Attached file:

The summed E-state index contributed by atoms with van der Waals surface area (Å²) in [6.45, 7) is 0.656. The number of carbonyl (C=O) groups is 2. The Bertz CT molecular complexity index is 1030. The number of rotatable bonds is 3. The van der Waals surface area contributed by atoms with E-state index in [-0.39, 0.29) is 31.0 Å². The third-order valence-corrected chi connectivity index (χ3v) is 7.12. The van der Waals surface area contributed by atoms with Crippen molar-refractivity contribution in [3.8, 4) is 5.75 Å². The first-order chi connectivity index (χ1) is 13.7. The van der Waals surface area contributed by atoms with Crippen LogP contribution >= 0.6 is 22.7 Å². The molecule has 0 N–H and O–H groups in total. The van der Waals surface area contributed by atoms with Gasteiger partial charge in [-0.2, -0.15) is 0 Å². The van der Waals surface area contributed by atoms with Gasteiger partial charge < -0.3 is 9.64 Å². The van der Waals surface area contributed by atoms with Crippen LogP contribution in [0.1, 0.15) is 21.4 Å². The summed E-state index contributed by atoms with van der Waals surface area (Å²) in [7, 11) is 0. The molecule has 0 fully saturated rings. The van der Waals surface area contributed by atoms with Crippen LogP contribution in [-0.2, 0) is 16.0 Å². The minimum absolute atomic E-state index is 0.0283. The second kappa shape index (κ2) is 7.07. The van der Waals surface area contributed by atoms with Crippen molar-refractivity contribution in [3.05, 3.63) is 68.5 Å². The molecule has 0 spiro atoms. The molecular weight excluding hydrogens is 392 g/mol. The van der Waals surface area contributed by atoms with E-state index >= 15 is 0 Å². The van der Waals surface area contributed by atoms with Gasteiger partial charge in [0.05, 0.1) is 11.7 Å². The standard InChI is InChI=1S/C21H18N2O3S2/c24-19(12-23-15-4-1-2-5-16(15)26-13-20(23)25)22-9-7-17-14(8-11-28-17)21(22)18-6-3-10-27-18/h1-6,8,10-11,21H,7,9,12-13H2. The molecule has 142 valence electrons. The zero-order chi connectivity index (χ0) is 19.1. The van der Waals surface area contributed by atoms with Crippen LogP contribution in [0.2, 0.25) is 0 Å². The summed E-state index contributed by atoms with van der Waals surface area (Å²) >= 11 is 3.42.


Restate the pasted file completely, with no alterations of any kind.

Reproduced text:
The summed E-state index contributed by atoms with van der Waals surface area (Å²) in [6.45, 7) is 0.656. The number of carbonyl (C=O) groups is 2. The Bertz CT molecular complexity index is 1030. The number of rotatable bonds is 3. The van der Waals surface area contributed by atoms with E-state index in [-0.39, 0.29) is 31.0 Å². The third-order valence-corrected chi connectivity index (χ3v) is 7.12. The van der Waals surface area contributed by atoms with Crippen molar-refractivity contribution in [3.8, 4) is 5.75 Å². The first-order chi connectivity index (χ1) is 13.7. The van der Waals surface area contributed by atoms with Crippen LogP contribution >= 0.6 is 22.7 Å². The molecule has 0 N–H and O–H groups in total. The van der Waals surface area contributed by atoms with Gasteiger partial charge in [-0.2, -0.15) is 0 Å². The van der Waals surface area contributed by atoms with Gasteiger partial charge < -0.3 is 9.64 Å². The van der Waals surface area contributed by atoms with Crippen LogP contribution in [0.1, 0.15) is 21.4 Å². The summed E-state index contributed by atoms with van der Waals surface area (Å²) in [7, 11) is 0. The molecule has 0 fully saturated rings. The van der Waals surface area contributed by atoms with Crippen LogP contribution in [-0.2, 0) is 16.0 Å². The minimum absolute atomic E-state index is 0.0283. The second kappa shape index (κ2) is 7.07. The van der Waals surface area contributed by atoms with Crippen molar-refractivity contribution in [3.05, 3.63) is 68.5 Å². The molecule has 0 spiro atoms. The molecular weight excluding hydrogens is 392 g/mol. The van der Waals surface area contributed by atoms with E-state index >= 15 is 0 Å². The van der Waals surface area contributed by atoms with Gasteiger partial charge in [0.05, 0.1) is 11.7 Å². The standard InChI is InChI=1S/C21H18N2O3S2/c24-19(12-23-15-4-1-2-5-16(15)26-13-20(23)25)22-9-7-17-14(8-11-28-17)21(22)18-6-3-10-27-18/h1-6,8,10-11,21H,7,9,12-13H2. The molecule has 142 valence electrons. The zero-order chi connectivity index (χ0) is 19.1. The van der Waals surface area contributed by atoms with Crippen LogP contribution in [0.2, 0.25) is 0 Å². The summed E-state index contributed by atoms with van der Waals surface area (Å²) >= 11 is 3.42.